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Cryptic intermediate snail host of the liver fluke Fasciola hepatica in Africa

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Mahulu, Anna, Clewing, Catharina, Stelbrink, Björn, Chibwana, Fred D., Tumwebaze, Immaculate, Stothard, Russell J. ORCID: https://orcid.org/0000-0002-9370-3420 and Albrecht, Christian (2019) 'Cryptic intermediate snail host of the liver fluke Fasciola hepatica in Africa'. Parasites & Vectors, Vol 12, Issue 1, e573.

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Abstract

Background:
Snails such as Galba truncatula are hosts for trematode flukes causing fascioliasis, a zoonosis that is a major public health problem. Galba truncatula has recently been shown to be a cryptic species complex. African populations of Galba spp. are not yet studied using molecular assessments and is imperative to do so and reconstruct the centre of origin of Galba and to understand when and by what means it may have colonized the highlands of Africa and to what extent humans might have been involved in that process.
Methods:
Samples from all known sub-ranges throughout Africa and new samples from Europe and Asia were obtained. We used a combination of two mitochondrial (cox1 and 16S) and one nuclear (ITS2) markers and phylogenetic, divergence time estimates and phylogeographical methods to determine the identity and biogeographical affinities. We also reconstructed the colonization history including the likely mode of dispersal and tested for the presence of cryptic Galba species in Africa.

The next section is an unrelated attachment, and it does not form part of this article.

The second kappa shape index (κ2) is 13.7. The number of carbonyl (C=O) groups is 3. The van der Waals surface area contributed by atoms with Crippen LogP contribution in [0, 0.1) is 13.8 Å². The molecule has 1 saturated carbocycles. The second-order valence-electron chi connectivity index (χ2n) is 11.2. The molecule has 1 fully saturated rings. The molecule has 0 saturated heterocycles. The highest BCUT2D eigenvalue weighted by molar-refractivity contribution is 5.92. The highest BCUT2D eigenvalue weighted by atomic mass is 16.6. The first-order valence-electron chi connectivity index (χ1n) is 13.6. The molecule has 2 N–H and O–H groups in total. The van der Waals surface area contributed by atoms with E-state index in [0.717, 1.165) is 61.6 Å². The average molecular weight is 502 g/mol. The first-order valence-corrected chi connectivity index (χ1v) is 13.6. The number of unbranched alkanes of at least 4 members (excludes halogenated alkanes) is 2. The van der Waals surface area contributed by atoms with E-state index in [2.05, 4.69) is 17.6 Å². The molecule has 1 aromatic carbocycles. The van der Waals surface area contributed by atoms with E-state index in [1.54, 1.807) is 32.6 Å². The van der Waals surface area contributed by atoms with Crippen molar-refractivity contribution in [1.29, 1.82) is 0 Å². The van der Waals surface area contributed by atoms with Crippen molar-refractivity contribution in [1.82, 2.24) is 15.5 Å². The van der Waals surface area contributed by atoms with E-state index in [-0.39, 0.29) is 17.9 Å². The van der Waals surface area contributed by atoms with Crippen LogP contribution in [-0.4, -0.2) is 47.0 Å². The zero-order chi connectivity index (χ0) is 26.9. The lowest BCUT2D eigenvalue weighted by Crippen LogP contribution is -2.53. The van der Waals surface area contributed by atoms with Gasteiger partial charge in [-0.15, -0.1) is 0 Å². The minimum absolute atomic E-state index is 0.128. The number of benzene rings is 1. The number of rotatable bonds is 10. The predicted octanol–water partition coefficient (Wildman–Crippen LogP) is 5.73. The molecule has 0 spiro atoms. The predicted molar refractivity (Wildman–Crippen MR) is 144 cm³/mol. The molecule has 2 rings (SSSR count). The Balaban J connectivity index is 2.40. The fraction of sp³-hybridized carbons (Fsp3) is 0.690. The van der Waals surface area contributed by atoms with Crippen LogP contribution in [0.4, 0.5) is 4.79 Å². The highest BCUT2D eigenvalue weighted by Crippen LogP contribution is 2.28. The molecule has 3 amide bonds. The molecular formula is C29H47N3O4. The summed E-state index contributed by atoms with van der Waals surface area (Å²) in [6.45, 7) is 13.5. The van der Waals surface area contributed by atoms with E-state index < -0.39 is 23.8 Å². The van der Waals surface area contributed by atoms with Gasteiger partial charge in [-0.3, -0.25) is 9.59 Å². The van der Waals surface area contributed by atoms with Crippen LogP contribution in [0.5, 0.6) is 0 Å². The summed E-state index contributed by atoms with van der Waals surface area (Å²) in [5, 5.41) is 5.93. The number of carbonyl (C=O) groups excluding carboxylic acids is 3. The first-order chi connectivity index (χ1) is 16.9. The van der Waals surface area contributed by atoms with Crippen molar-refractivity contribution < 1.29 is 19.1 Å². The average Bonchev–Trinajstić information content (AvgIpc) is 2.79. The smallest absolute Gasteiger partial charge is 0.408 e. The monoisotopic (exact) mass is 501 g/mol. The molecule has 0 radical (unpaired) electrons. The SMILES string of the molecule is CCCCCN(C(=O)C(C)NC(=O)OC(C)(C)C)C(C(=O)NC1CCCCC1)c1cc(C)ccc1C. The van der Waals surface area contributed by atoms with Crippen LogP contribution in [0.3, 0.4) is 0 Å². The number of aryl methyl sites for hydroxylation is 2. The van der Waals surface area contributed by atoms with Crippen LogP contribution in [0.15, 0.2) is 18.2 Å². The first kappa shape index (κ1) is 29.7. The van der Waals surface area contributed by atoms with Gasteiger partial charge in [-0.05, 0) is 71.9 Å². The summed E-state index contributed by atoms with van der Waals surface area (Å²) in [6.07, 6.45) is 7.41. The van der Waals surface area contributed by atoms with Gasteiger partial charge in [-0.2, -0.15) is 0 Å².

Results:
Galba truncatula is restricted to the Palaearctic region of the continent, namely Morocco. All sub-Saharan populations proved to be a distinct species according to the phylogenetic analyses and genetic distance. We propose to use the existing name Galba mweruensis (Connolly, 1929) for this species which is morphologically indistinguishable
from the other two species hitherto known to occur in northern Africa, i.e. G. truncatula and G. schirazensis. Sub-tropical Africa has been colonized only once in either the Pliocene and possibly Miocene. Diversification within G. mweruensis is dated to the Plio-Pleistocene and thus human-mediated dispersal can be ruled out for the initial colonization of the isolated mountain ranges. There are potentially even more cryptic species in high altitude areas of Africa as outlined by the distinctness of the population found at the top of Mt. Elgon, Uganda.
Conclusions:
From a novel genetic inspection of available African material, a hitherto neglected distinct species, G. mweruensis, now appears a major host of F. hepatica throughout sub-Saharan Africa. A closer examination of trematode parasites hosted by this species is needed in order to understand transmission patterns in highlands throughout eastern and southern Africa. We encourage future studies to inspect other high altitudes areas in Africa in light of parasites of either veterinary or medical importance.

Item Type: Article
Subjects: QX Parasitology > Helminths. Annelida > QX 353 Trematoda
QX Parasitology > Helminths. Annelida > QX 365 Fasciola
QX Parasitology > Insects. Other Parasites > QX 675 Mollusca
WA Public Health > Health Problems of Special Population Groups > WA 395 Health in developing countries
Faculty: Department: Biological Sciences > Department of Tropical Disease Biology
Digital Object Identifer (DOI): https://doi.org/10.1186/s13071-019-3825-9
Depositing User: Cathy Waldron
Date Deposited: 11 Dec 2019 11:07
Last Modified: 12 Dec 2019 12:14
URI: https://archive.lstmed.ac.uk/id/eprint/13288

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